Information asymmetry, credit risk, and profitability in Islamic and conventional banks

Alkiyumi, Aiman Hamed Said (2018) Information asymmetry, credit risk, and profitability in Islamic and conventional banks. PhD thesis, University of Glasgow.

Due to Embargo and/or Third Party Copyright restrictions, this thesis is not available in this service.
Printed Thesis Information: https://eleanor.lib.gla.ac.uk/record=b3304308

Abstract

The thesis empirically investigates and compares some of the main aspects of Islamic and conventional banks during four periods: the pre-financial crisis, financial crisis, post-financial crisis and entire sample periods (2002-2015). Specifically, it investigates and compares the information asymmetry, credit risk and profitability in Islamic and conventional banks. For the information asymmetry investigation, a total sample of 211 Islamic and conventional publicly listed banks from Asia, Europe and Africa is used over the period 2002-2015. Quarterly data is retrieved from Datastream for the sample. However, for credit risk and profitability investigations, annual data for 225 Islamic and conventional banks are extracted from Datastream for the periods from 2002 to 2015 from Asia, Europe and Africa. The study aims to: (i) investigate and compare the degree of information asymmetry in Islamic and conventional banks for the pre-financial crisis, crisis, post-crisis and full sample periods; (ii) investigate and compare the degree of credit risk in Islamic and conventional banks for the pre-financial crisis, crisis, post-crisis and full sample periods; and (iii) investigate and compare the degree of profitability in Islamic and conventional banks for the pre-financial crisis, crisis, post-crisis and full sample periods.
The empirical investigations provide important results in the three areas. First, the results show a significant difference in the information asymmetry level between Islamic and conventional banks for the crisis, post-crisis, and full sample periods. In fact, Islamic banks showed significantly lower information asymmetry levels than their counterparts in all information asymmetry proxy measures (i.e. Bid-Ask Spread, Share Turnover ratio and Stock Price Synchronicity SYNCH). These findings are robust with the intangibility ratio as a proxy of information asymmetry for all four periods (including the pre-crisis period). To the best of the author’s knowledge, such results are presented for the first time, and will add to the Islamic banking literature.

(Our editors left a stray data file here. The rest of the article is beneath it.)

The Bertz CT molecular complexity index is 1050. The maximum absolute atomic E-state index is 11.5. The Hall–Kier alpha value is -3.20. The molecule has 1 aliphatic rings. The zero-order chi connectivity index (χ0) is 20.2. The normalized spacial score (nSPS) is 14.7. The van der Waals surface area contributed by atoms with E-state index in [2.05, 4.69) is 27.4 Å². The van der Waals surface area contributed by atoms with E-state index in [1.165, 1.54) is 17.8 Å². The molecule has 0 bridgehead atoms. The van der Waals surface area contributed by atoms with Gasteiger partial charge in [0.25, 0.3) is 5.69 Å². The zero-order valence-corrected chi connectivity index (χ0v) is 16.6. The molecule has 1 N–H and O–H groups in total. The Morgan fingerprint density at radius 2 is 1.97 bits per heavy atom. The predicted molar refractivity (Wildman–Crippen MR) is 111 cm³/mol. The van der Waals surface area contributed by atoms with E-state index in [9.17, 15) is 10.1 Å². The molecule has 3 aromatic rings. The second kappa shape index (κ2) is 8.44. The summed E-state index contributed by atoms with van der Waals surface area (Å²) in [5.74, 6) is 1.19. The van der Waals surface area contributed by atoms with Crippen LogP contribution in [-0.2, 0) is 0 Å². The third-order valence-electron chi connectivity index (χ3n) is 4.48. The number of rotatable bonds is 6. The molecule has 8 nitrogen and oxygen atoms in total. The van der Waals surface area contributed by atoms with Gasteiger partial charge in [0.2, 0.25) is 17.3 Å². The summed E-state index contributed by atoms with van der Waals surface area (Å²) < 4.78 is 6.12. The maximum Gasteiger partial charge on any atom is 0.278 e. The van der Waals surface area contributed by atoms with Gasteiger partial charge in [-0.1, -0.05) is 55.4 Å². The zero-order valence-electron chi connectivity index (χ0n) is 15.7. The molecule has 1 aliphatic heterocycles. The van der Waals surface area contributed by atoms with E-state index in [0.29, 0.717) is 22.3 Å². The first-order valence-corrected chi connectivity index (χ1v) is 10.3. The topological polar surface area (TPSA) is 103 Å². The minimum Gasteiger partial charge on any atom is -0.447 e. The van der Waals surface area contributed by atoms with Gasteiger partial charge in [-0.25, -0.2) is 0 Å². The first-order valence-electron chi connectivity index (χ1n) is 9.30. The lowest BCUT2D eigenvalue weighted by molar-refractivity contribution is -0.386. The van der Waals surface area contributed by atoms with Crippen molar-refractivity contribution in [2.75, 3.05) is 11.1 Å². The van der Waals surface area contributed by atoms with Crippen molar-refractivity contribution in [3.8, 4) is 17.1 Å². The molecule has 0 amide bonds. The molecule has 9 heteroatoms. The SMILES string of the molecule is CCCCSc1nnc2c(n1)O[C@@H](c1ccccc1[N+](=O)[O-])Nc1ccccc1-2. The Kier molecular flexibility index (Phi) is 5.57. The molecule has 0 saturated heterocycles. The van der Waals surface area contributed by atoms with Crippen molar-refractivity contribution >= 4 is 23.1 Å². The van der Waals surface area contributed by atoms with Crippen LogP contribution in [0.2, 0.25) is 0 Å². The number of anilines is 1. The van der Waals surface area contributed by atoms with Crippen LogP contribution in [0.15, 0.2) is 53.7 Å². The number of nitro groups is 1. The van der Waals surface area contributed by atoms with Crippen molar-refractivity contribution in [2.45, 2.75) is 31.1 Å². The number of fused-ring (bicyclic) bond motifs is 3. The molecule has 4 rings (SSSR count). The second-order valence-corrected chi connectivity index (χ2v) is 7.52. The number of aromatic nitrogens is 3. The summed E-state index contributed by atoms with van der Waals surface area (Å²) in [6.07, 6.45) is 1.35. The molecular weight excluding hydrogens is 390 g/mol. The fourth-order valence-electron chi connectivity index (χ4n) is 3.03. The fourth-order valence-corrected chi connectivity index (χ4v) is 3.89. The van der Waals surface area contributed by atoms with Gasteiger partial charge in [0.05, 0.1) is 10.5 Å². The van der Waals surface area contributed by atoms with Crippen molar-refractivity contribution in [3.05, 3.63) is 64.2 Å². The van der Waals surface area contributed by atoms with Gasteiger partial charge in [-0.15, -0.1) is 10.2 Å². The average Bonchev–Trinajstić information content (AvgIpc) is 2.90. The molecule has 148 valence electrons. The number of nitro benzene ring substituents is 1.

Second, mixed results were found for the credit risk levels in Islamic and conventional banking credit risk for the four periods when Z-score and non-performing loans are used as credit risk proxy measures. However, the robustness check shows that there are no significant differences between Islamic and conventional banks in their credit risk for all of the different periods used in the study. This suggests that despite the different nature of both banks, their credit risk for the study periods do not statistically differ. These results contradict some prior studies conducted in the same area. Nevertheless, using only publicly listed banks, this thesis covers a longer period than other studies and investigates credit risk in four periods while using a combination of different control variables.
Third, the results show that the profitability of Islamic banks is lower than conventional banks for the crisis, post-crisis and full sample period when using return-on-asset and return-on-equity as profitability measures. However, there are no significant differences between Islamic and conventional banks’ profitability during the pre-crisis period. These results are robust. Nevertheless, they affirm some prior studies’ findings and contradict others. This thesis uses up-to-date data for a longer period and investigates the profitability of publicly listed Islamic and conventional banks four different periods. Its findings add to the Islamic banking literature.

Item Type: Thesis (PhD)
Qualification Level: Doctoral
Keywords: Islamic banking, information asymmetry, credit risk, profitability, bid-ask spread, stock price synchronicity.
Subjects: H Social Sciences > HF Commerce > HF5601 Accounting
H Social Sciences > HG Finance
Colleges/Schools: College of Social Sciences > Adam Smith Business School > Accounting and Finance
Supervisor's Name: Lui, Dr. Hong and Opong, Professor Kwaku
Date of Award: 2018
Embargo Date: 21 March 2020
Depositing User: Mr Aiman Alkiyumi
Unique ID: glathesis:2018-8907
Copyright: Copyright of this thesis is held by the author.
Date Deposited: 22 Mar 2018 13:49
Last Modified: 11 Apr 2018 11:29
URI: http://theses.gla.ac.uk/id/eprint/8907

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